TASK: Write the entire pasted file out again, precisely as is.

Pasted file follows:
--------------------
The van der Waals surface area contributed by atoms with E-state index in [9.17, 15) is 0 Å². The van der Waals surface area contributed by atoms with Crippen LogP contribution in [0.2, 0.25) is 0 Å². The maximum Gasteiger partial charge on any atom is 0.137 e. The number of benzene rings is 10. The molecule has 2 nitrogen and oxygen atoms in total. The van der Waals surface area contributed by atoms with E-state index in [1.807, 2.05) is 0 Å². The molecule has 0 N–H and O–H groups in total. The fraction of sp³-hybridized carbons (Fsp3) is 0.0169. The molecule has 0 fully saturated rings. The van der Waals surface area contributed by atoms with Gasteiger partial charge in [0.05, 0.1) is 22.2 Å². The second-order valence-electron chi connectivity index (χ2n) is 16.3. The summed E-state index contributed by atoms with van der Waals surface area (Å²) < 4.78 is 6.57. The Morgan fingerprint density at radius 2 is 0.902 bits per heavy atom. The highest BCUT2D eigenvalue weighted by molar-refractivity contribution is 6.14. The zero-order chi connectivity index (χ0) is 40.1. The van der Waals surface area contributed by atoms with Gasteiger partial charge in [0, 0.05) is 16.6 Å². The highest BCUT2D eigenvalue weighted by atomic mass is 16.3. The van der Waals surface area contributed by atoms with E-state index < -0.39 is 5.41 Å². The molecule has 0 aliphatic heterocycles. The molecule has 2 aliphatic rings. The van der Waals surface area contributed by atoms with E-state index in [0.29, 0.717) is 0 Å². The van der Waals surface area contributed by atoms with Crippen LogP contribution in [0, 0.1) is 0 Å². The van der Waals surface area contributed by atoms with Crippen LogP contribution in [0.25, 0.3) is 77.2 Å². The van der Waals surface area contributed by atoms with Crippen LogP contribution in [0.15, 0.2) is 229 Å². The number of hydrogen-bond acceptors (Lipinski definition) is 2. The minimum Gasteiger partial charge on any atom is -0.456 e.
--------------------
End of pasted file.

The van der Waals surface area contributed by atoms with E-state index in [9.17, 15) is 0 Å². The van der Waals surface area contributed by atoms with Crippen LogP contribution in [0.2, 0.25) is 0 Å². The maximum Gasteiger partial charge on any atom is 0.137 e. The number of benzene rings is 10. The molecule has 2 nitrogen and oxygen atoms in total. The van der Waals surface area contributed by atoms with E-state index in [1.807, 2.05) is 0 Å². The molecule has 0 N–H and O–H groups in total. The fraction of sp³-hybridized carbons (Fsp3) is 0.0169. The molecule has 0 fully saturated rings. The van der Waals surface area contributed by atoms with Gasteiger partial charge in [0.05, 0.1) is 22.2 Å². The second-order valence-electron chi connectivity index (χ2n) is 16.3. The summed E-state index contributed by atoms with van der Waals surface area (Å²) < 4.78 is 6.57. The Morgan fingerprint density at radius 2 is 0.902 bits per heavy atom. The highest BCUT2D eigenvalue weighted by molar-refractivity contribution is 6.14. The zero-order chi connectivity index (χ0) is 40.1. The van der Waals surface area contributed by atoms with Gasteiger partial charge in [0, 0.05) is 16.6 Å². The highest BCUT2D eigenvalue weighted by atomic mass is 16.3. The van der Waals surface area contributed by atoms with E-state index < -0.39 is 5.41 Å². The molecule has 0 aliphatic heterocycles. The molecule has 2 aliphatic rings. The van der Waals surface area contributed by atoms with E-state index in [0.29, 0.717) is 0 Å². The van der Waals surface area contributed by atoms with Crippen LogP contribution in [0, 0.1) is 0 Å². The van der Waals surface area contributed by atoms with Crippen LogP contribution in [0.25, 0.3) is 77.2 Å². The van der Waals surface area contributed by atoms with Crippen LogP contribution in [0.15, 0.2) is 229 Å². The number of hydrogen-bond acceptors (Lipinski definition) is 2. The minimum Gasteiger partial charge on any atom is -0.456 e.